an SEO Analyst Believes 301 redirection of an URL to the Same Slug Retains the Full Pagerank

Steven Kang πŸ‘‘
I just received an interesting question from a colleague and thought this should be good for a discussion. His analyst believes 301 retains the full Pagerank value when "new URL slug" is the same as "previous slug."
What's your answer?
27 🀭21 πŸ‘πŸ½4952 πŸ’¬πŸ—¨


Even though it's good in theory technically it's impossible as the domain name would have to change…thus the 301. Would keeping the slug the same help keep rankings? It would have to be tested…I'm not gonna guess, but from my experience you always lose a little page rank with redirects

Steven Kang ✍️ πŸ‘‘ Β» Chris
I agree with this.

Ammon Johns πŸŽ“
Years ago, after first getting my head fully around the math of PageRank, I had the theory that a 301 was kind of treated as an invisible middle-man page with only one link, so subject to the damping factor as any page is, but passing all the passable value through to the end destination.
I was told, directly by a Google engineer, that's not how it works.
Of course, he didn't helpfully then tell me how it DOES work, but the implication was certainly that there is no damping factor.
Instead it seems to be handled a bit more like how Google process URLs with extra parameters it has been told to ignore, as a sort of internal 'same as' notated URL, much as they say canonicalization should work.

Micha Β» Ammon Johns
I agree with your deduction, although Googlers have changed the story a few times on how the link signals are supposedly passed.
Ammon Johns πŸŽ“ Β» Micha
I think they have genuinely changed the handling and math a few times in response to certain abuses (e.g. the 302 hijack).
Steven Kang ✍️ πŸ‘‘ Β» Ammon Johns
So, what's your final personal assessment?
Ammon Johns πŸŽ“ Β» Steven Kang
Haha, on the evidence I have, I have to assume that a 301 passes full value, regardless of precise URL, *but* with the possible application of other factors for spam and abuse meaning it may pass none at all.

It's a trick that veteran SEO users pull on noobs. Why do you think they are always laughing at these conferences?

Ammon Johns πŸŽ“ Β» Joshua
Laughing? That's a waste of a mouth action that could be better spent on beer!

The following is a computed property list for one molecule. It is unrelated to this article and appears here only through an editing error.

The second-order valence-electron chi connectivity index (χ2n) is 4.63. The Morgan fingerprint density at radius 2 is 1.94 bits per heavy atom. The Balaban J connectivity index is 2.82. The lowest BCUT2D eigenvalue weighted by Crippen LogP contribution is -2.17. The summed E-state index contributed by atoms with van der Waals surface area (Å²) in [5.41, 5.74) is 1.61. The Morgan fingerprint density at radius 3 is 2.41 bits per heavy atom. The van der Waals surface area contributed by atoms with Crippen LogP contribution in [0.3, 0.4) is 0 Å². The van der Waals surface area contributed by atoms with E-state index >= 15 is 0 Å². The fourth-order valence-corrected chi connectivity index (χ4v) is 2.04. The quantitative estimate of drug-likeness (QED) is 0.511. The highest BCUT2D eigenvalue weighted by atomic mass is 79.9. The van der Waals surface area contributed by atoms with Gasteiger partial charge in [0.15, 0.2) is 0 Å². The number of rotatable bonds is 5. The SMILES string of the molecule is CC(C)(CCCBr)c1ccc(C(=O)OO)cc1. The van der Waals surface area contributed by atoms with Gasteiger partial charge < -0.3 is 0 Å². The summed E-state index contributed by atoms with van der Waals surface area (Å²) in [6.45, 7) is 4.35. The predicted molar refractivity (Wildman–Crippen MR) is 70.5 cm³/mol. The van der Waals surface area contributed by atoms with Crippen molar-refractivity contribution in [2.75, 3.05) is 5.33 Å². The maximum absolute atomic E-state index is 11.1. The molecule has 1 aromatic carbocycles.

an seo analyst believes 301 redirection of an url to the same slug retains the full pagerank

I need to start going to these conferences
Ammon Johns πŸŽ“ Β» Joshua
You really do. Not just for the plentiful drinking opportunities where all the costs are a 'business hospitality' deductible. There's an extra level to the networking when you've shared food and drink with people.
Not to mention that you end up quietly sharing a lot of info in a one-to-one, face to face that wouldn't be shared any other way.

On the latest project, I had to similar sites from a client come over. For one I deindexed the old site in search console, then indexed the new site a day later. For the second one I 301 redirected the whole site just to experiment. The deindex and index site not only recovered faster it gained rank, while the other lost about 5 rankings per page, and took about 5 days longer to index.
Small sample size. but felt worth mentioning.

Ammon Johns πŸŽ“ Β» Alex
I can see that being a thing in that Google discovering a lot of content not a near duplicate of something in its index already, could trigger higher priority crawling and indexing.
Steven Kang ✍️ πŸ‘‘ Β» Alex
How competitive were the queries?
Alex Β» Steven Kang
Ahrefs has them at a 65 difficulty

Wouldn't crawl budget become a factor? Even if 301 retains full pagerank, it doesn't matter that much in the short term if Google de-prioritizes 301s. I'd like to see a larger experiment like Alex presented but spread over a larger time frame and looking at how quickly G finds and prioritizes 301s with all things being equal. If a larger experiment shows that 301 is "slow", that is useful to know.

Alex Β» Keith
I don't do them often enough but if someone has the time and resources it would be good to know. as it would change best practices completely.

Truslow πŸŽ“